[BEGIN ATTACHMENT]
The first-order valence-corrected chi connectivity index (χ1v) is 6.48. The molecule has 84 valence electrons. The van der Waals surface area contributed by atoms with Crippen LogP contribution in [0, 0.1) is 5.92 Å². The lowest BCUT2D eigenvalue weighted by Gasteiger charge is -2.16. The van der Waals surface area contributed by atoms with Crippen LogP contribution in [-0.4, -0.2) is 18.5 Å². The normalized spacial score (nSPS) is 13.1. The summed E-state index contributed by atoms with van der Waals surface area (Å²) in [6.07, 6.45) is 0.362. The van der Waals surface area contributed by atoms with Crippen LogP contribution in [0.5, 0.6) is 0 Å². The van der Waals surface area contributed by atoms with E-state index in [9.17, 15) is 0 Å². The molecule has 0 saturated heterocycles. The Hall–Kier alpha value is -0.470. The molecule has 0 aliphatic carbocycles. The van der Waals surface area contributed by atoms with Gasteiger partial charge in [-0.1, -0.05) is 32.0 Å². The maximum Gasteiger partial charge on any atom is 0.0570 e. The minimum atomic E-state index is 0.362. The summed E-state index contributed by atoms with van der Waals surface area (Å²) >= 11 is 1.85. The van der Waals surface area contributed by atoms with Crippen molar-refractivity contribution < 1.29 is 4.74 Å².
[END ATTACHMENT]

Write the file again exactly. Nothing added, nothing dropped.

The first-order valence-corrected chi connectivity index (χ1v) is 6.48. The molecule has 84 valence electrons. The van der Waals surface area contributed by atoms with Crippen LogP contribution in [0, 0.1) is 5.92 Å². The lowest BCUT2D eigenvalue weighted by Gasteiger charge is -2.16. The van der Waals surface area contributed by atoms with Crippen LogP contribution in [-0.4, -0.2) is 18.5 Å². The normalized spacial score (nSPS) is 13.1. The summed E-state index contributed by atoms with van der Waals surface area (Å²) in [6.07, 6.45) is 0.362. The van der Waals surface area contributed by atoms with Crippen LogP contribution in [0.5, 0.6) is 0 Å². The van der Waals surface area contributed by atoms with E-state index in [9.17, 15) is 0 Å². The molecule has 0 saturated heterocycles. The Hall–Kier alpha value is -0.470. The molecule has 0 aliphatic carbocycles. The van der Waals surface area contributed by atoms with Gasteiger partial charge in [-0.1, -0.05) is 32.0 Å². The maximum Gasteiger partial charge on any atom is 0.0570 e. The minimum atomic E-state index is 0.362. The summed E-state index contributed by atoms with van der Waals surface area (Å²) >= 11 is 1.85. The van der Waals surface area contributed by atoms with Crippen molar-refractivity contribution < 1.29 is 4.74 Å².